Chancellor says UK will press on with tax on digital giants despite US threat of ‘arbitrary’ reprisal

Written by Sam Trendall on 22 January 2020 in News
News

Sajid Javid says tariff is ‘proportionate’ as US counterpart turns up the rhetorical heat

Credit: Christine Matthews/CC BY-SA 2.0

Chancellor Sajid Javid has vowed that the government will press ahead with its plans for a digital services tax, despite his US counterpart warning that the UK may face a retaliatory tariff on British companies.

During a panel discussion at the World Economic Forum taking place this week in the Swiss town of Davos, Javid is widely reported to have been asked if the government would implement the 2% digital services levy – even if it might face retributive tariffs for doing so

“We plan to go ahead with our digital services tax in April,” he said. “It is a proportionate tax, and it is deliberately designed as a temporary tax.”


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The chancellor added that the tax would “fall away” in the event that the US, UK and others could forge an “international agreement” on how to treat the likes of Google, Amazon and Facebook.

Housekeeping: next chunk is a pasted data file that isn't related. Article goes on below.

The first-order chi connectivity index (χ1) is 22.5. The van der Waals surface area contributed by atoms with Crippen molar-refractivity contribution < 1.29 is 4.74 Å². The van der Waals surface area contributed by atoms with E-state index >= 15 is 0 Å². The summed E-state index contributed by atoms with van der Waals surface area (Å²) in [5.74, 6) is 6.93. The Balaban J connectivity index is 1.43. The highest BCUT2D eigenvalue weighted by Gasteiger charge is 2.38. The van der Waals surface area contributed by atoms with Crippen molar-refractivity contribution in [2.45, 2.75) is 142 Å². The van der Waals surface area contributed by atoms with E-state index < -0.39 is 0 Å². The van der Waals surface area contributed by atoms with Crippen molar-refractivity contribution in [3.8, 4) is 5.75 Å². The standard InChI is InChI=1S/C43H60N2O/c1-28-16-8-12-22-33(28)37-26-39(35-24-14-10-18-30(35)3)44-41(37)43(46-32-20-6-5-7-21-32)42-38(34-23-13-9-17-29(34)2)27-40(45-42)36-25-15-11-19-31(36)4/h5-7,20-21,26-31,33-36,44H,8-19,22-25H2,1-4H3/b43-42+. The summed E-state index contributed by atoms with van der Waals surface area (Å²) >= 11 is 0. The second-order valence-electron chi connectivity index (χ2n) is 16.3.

The government’s digital services tax proposes a levy on digital platforms equivalent to 2% of their UK revenue. The measure, which is designed to raise as much as £400m a year, was unveiled by Javid’s predecessor Philip Hammond during the 2018 budget

The tax is due to take effect from the start of the new financial year on 1 April.

The French government has proposed a similar measure. US representatives in Davos this week – including president Donald Trump and treasury secretary Steve Mnuchin – have indicated their intent to hold discussions on the matter with French and UK leaders.

Mnuchin took part in the same panel as Javid, during which he described the tax as “discriminatory in nature”. He warned that the US would consider retaliating in kind.

“If people want to just arbitrarily put taxes on our digital companies, we will consider arbitrarily putting taxes on car companies,” he said.

 

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Sam Trendall is editor of PublicTechnology

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